Wang Fuming is cashing in on the Chinese pharmaceutical industry's demand for cockroaches
Cockroaches by the million give Chinese farmer a healthy profit
JINAN, CHINA // Wang Fuming, a 43-year-old from China’s eastern province of Shandong, calls himself a farmer, but he tills no fields and when it comes to slaughtering his herd, all he needs is a vacuum cleaner and a vat of boiling water.
Indeed, some might call Mr Wang mad for doing what he does, or a pest, though that moniker would be best saved for his “livestock” -- all 15 million of them.
Mr Wang rears cockroaches, the Periplaneta americana to be precise, and, it is making him rather rich.
“I make over a million yuan (Dh605,000) a year and we expect to quadruple our output this year, ” says Mr Wang, a softly-spoken man who seems as if he can’t quite believe his luck.
“The next step is to move up the value chain.”
In this case, “the value chain” is the Chinese pharmaceutical industry, which, in recent years, has begun incorporating crushed-up cockroaches into its remedies as other exotic ingredients have become harder to get hold of.
Products that are currently available include lotions for burns and tablets for liver disease, but those promoting the cockroach as a medical ingredient claim these ancient creatures have the ability to cure everything from baldness, to hangovers, to HIV/Aids.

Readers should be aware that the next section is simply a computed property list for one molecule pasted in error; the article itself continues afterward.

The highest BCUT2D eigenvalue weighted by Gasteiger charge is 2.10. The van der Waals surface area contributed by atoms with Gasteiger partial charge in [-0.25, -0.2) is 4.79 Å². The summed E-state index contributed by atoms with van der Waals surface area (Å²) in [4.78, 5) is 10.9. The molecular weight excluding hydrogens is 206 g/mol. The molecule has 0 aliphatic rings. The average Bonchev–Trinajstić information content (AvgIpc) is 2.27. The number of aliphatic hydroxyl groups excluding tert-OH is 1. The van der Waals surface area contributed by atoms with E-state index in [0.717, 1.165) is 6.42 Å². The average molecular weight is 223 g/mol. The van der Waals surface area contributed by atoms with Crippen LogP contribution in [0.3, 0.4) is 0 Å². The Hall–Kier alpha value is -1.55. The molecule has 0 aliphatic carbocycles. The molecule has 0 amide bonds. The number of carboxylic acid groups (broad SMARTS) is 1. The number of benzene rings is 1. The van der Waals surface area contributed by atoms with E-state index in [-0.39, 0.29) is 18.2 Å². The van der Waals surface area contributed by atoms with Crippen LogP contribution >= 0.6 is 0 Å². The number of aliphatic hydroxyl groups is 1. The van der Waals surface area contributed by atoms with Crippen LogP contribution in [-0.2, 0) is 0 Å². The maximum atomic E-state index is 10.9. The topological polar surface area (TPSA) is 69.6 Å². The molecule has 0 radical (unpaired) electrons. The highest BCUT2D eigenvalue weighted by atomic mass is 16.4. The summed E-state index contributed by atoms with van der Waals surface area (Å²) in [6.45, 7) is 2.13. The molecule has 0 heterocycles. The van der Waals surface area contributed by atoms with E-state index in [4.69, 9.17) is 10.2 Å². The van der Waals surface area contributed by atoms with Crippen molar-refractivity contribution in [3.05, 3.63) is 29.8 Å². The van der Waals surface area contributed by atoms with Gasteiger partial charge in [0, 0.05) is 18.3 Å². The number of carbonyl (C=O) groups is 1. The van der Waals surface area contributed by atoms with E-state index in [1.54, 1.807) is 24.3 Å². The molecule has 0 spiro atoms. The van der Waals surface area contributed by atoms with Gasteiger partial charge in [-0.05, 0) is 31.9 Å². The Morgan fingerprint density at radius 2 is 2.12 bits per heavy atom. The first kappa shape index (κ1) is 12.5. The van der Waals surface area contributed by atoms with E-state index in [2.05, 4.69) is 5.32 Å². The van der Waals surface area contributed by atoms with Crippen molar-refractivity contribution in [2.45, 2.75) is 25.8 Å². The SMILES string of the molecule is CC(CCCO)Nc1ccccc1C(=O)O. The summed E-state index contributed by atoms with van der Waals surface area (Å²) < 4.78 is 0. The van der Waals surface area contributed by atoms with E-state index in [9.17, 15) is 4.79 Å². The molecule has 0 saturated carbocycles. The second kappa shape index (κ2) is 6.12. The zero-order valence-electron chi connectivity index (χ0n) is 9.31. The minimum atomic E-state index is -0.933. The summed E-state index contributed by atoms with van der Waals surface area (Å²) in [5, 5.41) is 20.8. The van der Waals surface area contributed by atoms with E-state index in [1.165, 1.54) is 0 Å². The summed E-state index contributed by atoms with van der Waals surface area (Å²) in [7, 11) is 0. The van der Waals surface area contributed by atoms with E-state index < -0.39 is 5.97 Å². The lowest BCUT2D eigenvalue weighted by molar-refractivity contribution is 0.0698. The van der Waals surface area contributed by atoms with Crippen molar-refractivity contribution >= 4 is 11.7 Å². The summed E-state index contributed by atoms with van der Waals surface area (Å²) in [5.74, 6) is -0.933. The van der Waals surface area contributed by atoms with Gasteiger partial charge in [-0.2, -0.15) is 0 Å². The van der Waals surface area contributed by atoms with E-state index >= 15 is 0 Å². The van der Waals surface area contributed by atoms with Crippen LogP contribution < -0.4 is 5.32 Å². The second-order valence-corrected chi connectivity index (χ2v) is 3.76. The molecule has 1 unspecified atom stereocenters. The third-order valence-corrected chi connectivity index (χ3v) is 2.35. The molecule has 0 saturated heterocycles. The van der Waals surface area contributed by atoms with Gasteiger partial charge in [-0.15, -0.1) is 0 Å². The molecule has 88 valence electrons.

“We don’t exactly know what makes the cockroaches so powerful, but we think, because of how it lives and feeds, it has strong anti-bacterial properties,” says Liu Yusheng an entomologist at Shandong’s Agricultural University and head of the Shandong Insect Grower association.
Mr Wang, however, thinks their potency is derived from their amazing ability to survive. The cockroach first appeared some 350 million years ago and has survived all subsequent mass extinctions. The insects are also known to be able to tolerate high levels of radiation, and survive up to a month without food or 40 minutes without air.
“The cockroach is a living fossil,” says Mr Wang. “Its power is connected to this.”
For this reason, he also eats the roaches – fried in oil and chilli – and also feeds them to his pet dog.
But Mr Wang concedes that it might take a while to bring the general public round to his way of thinking, even though Chinese cooking and traditional medicines often involves ingredients such as chicken feet, deer penis, bear bile and toad secretions.
Public pressure to abandon some of these components because of environmental or humanitarian concerns, including a campaign launched last week by Britain’s royal family calling for an end to illegal wildlife trade, is forcing medical companies to elsewhere look for ingredients.
Hence the boom in cockroach farming.
Numbers are hard to come by because the industry is still unregulated, but Mr Wang alone has helped 30 other farmers set up shop in recent years.
He and Mr Liu’s biggest fear is that some kind of scare or scandal might force the government to crack down on their business.